There are several different schools of animal imitators, ranging from men and women who pretend to be dogs and cats, to those who prefer pigs and horses. Many of them communicate through "Pet Server" an Internet news group which welcomes new subscribers to: "the human pets mailing- list, dedicated to those who fancy being or owning two-legged pets, and those fascinated by theriomorphism, animal role-play and animal costumes".
Computer consultant Bruno Beloss (pictured here with first-time animal impersonator Susan Smith) first became a zebra seven years ago. "A friend of mine was studying photography and she took pictures of me painted as a zebra for one of her projects," he explains. "It started as a visual idea, but it turned out to be a wonderful form of escapism. I felt very free and I realised that a zebra has certain qualities - shy but also arrogant - that I identify with. For me, being a zebra is a chance to be honest about who I am. Which is a fantastic relief."
Since then, Bruno has appeared in public on numerous occasions, naked except for a layer of black-and-white stage-paint. In the early days he ventured tentatively on to deserted beaches in Norfolk and remote parts of Scotland. But in the past year his zebra persona has grown bolder, and taken to visiting busy pubs and crowded shopping streets around his home town of Brighton.
"Every time, the only plan is to look like a zebra; whatever happens next is down to chance," says Bruno. "This is mischief. It's fun, but it's also scary. In a way it's about being vulnerable and celebrating being vulnerable. I get a big high from it and yes, I suppose it is compulsive."
Bruno differs from the majority of animal impersonators, who enjoy their hobby away from the public gaze. "It doesn't mean anything to be a zebra by yourself," he claims. "For me this only makes sense if people have a chance to react. On the whole, the public are really positive and open, even in London. I've been stunned on occasions by cheers from the most unlikely onlookers. No one has ever got angry with me, not once."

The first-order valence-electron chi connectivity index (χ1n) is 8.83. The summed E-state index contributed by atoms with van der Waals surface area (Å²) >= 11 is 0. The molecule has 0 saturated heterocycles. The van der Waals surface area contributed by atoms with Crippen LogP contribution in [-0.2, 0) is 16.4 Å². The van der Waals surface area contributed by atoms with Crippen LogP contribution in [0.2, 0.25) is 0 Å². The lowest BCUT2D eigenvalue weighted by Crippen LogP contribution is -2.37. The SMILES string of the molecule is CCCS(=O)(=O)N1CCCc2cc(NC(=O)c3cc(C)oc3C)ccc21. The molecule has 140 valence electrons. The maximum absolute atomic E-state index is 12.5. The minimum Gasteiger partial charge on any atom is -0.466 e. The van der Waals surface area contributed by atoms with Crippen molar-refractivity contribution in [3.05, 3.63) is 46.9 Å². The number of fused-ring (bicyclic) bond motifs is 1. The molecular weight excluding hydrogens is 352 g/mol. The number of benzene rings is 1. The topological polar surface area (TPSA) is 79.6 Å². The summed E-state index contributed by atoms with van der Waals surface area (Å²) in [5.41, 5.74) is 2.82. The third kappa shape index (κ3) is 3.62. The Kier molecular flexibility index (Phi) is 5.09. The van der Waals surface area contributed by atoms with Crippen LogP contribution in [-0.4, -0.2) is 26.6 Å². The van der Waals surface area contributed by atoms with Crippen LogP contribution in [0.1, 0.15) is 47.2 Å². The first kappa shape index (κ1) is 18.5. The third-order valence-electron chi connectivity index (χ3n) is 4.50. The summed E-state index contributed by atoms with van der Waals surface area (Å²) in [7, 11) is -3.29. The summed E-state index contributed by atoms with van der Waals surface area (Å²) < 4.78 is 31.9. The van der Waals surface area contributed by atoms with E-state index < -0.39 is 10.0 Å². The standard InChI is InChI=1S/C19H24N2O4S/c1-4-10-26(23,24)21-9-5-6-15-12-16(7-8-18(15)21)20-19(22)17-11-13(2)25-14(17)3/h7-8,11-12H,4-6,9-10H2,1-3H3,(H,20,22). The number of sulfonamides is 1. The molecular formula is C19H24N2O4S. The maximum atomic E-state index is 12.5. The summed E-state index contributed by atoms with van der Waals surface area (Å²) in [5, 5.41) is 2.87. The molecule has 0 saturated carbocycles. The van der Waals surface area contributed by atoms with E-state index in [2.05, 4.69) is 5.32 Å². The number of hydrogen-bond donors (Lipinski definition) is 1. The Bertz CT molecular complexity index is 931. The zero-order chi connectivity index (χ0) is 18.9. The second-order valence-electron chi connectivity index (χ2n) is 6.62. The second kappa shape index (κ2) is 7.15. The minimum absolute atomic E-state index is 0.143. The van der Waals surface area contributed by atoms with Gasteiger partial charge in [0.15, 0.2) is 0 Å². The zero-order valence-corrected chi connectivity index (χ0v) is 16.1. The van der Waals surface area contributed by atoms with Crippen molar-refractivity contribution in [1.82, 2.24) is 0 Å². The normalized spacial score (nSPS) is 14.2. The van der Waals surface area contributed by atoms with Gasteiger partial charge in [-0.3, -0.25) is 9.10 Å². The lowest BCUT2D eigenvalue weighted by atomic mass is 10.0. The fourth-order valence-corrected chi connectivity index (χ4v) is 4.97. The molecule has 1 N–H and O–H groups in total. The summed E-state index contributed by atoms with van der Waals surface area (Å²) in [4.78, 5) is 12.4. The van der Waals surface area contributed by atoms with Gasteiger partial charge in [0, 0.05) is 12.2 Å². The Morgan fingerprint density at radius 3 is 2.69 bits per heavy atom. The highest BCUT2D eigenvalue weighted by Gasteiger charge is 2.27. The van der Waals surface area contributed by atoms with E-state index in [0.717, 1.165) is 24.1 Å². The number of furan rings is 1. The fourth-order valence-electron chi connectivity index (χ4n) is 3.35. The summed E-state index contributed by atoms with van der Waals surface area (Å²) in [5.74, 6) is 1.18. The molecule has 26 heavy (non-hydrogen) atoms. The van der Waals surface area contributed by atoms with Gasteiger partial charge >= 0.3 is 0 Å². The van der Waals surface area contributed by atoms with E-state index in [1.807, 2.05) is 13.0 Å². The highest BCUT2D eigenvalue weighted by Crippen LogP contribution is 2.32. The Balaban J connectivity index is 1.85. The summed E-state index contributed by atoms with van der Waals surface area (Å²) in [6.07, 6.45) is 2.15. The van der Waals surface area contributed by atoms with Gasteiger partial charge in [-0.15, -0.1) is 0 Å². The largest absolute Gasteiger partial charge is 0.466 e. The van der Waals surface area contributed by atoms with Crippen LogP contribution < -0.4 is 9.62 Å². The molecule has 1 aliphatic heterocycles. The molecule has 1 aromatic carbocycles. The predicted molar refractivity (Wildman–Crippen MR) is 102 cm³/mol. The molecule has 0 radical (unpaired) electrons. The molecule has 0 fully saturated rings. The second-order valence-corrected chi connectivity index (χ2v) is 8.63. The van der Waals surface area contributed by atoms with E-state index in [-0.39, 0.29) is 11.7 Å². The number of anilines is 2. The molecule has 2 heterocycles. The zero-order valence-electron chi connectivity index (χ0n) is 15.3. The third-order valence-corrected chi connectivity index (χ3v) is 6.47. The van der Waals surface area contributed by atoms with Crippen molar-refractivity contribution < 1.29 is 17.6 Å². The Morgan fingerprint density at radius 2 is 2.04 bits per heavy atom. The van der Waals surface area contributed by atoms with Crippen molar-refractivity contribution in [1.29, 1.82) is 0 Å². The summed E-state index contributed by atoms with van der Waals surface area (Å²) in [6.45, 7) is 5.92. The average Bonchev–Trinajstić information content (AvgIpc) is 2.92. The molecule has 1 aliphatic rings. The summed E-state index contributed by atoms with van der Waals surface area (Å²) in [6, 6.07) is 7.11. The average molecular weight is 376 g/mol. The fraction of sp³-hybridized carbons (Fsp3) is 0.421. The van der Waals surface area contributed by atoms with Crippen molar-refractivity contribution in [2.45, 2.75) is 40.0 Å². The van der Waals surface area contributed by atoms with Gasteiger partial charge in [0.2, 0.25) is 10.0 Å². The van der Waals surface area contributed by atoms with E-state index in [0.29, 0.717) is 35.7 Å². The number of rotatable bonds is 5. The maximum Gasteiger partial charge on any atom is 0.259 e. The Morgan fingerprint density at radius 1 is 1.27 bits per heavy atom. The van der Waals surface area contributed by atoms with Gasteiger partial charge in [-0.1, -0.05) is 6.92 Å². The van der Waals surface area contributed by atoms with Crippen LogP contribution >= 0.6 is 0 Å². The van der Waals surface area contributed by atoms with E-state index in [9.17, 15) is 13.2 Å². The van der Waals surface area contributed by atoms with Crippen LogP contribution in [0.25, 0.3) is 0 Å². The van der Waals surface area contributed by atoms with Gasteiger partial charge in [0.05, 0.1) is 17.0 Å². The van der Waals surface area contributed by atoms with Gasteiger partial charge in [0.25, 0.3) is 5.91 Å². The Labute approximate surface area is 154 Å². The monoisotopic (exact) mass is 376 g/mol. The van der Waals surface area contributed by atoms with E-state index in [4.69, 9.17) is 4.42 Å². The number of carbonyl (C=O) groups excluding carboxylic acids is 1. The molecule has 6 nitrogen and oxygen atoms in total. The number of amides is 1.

Over the years, the metamorphosis from man to beast has become increasingly slick. After experimenting with different brands of body paint, he's found that water-based rather than oil-based is best. Ordered from a theatrical costumier and costing about pounds 70 a time, the paint is applied by Bruno's artist friend Halinka Tyszko (above), who has, with practice, perfected the shape and spacing of the stripes. The transformation takes about three hours, during which time the zebra has to remain standing. Zebras have to stay on their feet during role-play, too, for fear of smudging.
Other animal impersonators go to equally great lengths to enter their chosen persona. Malcolm McKee, another computer consultant, becomes Shep the old English sheepdog - with the help of a 20lb dog suit. This takes him 15 minutes to get into, and consists of a machine-washable inner layer and an outer suit of fake fur (which he washes in the bath with Woolite).
"From the beginning I wanted to aim for as much authenticity as possible," says Malcolm, who has also tried being a pig. "I try to do what a real dog would do, so I hate to talk when I'm being Shep. I like to be walked on a leash, and I play 'fetch' and tug-of-war. I eat what I'm given, though I find canned dog-food hard to swallow. The longest I've played Shep for is about 18 hours and during that time I ate Boneos. They didn't taste bad - just a bit gritty."
Shep has ventured into secluded woods with understanding friends, but avoids public appearances for fear of frightening anyone. "People can be really intimidated by weirdness, so it wouldn't be a very social thing to do," he says. Meanwhile, Zebra Man is planning to appear publicly this summer as part of a large herd (possibly at Glastonbury). Those interested in his movements should visit http:\\www. demon.co.uk\bbeloss\zebras. !
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